Officials from the CNRP have over the past week offered varying accounts of when the party’s lawmakers-elect will be sworn in, with estimates varying from last Friday to another two weeks’ time.
Mr. Rainsy said that Ms. Chhiv Kek’s selection means that only technical talks, which started Monday and are set to resume today, stand in the way of the opposition being sworn in to the National Assembly.
“I would say days at most,” Mr. Rainsy said.
“What remains to be done is the draft of the amendments to the internal rules of the National Assembly, to the election law and to the Constitution, so there will be three drafts and three separate working groups working on drafting those agreements,” he explained.
Former CNRP lawmaker-elect Kuoy Bunroeun, who stepped aside from his elected position to allow Mr. Rainsy to become a lawmaker and is now set to become a member of the new election commission, said he was not sure when the technical talks will conclude.
“My working group will meet the CPP’s working group led by His Excellency [Deputy Prime Minister] Bin Chhin to discuss the 14 points related to amending the election law that the technical groups of the two parties have agreed on in previous talks,” Mr. Bunroeun said.
“Since we have the spirit and commitment in the talks, there will be an agreement reached soon and those amendments shall be done before we go to the swearing-in ceremony,” he explained.
CNRP spokesman Yim Sovann said the opposition’s other three election commissioners have not yet been selected by the party.
Interior Ministry Secretary of State Prum Sokha, who is leading the CPP’s working group on constitutional reforms, said the ruling party had also not yet selected any of its four new commissioners.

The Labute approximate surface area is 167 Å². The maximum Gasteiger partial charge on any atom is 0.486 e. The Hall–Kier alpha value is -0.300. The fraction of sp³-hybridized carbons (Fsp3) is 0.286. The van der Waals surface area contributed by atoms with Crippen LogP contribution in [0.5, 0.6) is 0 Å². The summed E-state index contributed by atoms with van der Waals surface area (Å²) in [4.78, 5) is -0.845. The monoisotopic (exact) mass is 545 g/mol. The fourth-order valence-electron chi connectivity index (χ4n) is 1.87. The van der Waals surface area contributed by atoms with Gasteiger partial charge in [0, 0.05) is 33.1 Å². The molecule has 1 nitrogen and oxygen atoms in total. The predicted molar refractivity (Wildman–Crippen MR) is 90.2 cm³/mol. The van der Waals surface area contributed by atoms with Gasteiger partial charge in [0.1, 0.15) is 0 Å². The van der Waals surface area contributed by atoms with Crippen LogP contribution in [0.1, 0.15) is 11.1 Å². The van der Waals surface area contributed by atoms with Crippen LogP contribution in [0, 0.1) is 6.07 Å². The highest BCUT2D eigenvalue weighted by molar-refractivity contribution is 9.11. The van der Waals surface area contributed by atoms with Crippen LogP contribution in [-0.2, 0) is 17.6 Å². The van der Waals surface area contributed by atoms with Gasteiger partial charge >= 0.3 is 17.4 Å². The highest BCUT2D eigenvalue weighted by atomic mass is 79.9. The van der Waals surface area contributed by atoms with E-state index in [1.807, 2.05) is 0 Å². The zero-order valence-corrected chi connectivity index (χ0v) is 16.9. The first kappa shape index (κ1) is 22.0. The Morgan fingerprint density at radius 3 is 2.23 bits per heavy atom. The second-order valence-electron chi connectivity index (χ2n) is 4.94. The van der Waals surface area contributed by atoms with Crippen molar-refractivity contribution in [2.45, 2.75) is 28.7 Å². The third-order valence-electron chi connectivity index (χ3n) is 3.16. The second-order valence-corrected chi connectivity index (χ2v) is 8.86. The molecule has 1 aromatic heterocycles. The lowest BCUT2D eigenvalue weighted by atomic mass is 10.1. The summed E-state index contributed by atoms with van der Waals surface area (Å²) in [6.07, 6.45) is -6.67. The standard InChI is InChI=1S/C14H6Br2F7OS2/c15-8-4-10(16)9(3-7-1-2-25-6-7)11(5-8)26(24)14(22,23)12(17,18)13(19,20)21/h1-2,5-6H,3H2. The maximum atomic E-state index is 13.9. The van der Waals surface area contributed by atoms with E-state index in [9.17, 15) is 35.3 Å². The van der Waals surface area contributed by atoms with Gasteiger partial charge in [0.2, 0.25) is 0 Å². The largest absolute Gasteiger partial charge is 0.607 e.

Ms. Chhiv Kek founded Licadho as a human rights group in 1992 and has since served as its president.
After spending years in exile in France, in the 1980s Ms. Chhiv Kek helped broker talks between Mr. Hun Sen and then-Prince Norodom Sihanouk that helped end the country’s civil war in 1991.
Ms. Chhiv Kek also comes from a long line of prominent public figures. Her cousin, Pung Kheav Se, is an “okhna” who founded Canadia Bank upon his return to Cambodia in 1991 and is still its director.
Ms. Chhiv Kek’s father, Pung Peng Cheng, died in 2001 but was appointed to the Constitutional Council of Cambodia in the 1990s. He had previously served as director of then-Prince Sihanouk’s cabinet from 1972 to 1975 and from 1979 to 1993.
Her mother, Tong Siv Eng, also died in 2001. She was the first woman to serve in the National Assembly, being elected as lawmaker for Kandal province in the 1958 national election. She served as health minister and social action minister under Prince Sihanouk in the 1960s.
National Democratic Institute country director Laura Thornton, who has played a central role in a coalition of NGOs known as the Election Reform Alliance, described Ms. Chhiv Kek as a “talented, neutral and respected statesperson” who would be an asset to the new NEC.
But Ms. Thornton cautioned against optimism over the consensus reached by Mr. Hun Sen and Mr. Rainsy to select Ms. Chhiv Kek. “Appointing the ninth commissioner to the NEC has not addressed primary concerns about delivering real electoral reform,” she said.
“There are concerns that without agreement on these essential points first, the drafting of constitutional provisions…could meet deadlock or simply languish in the [National Assembly] for years to come.”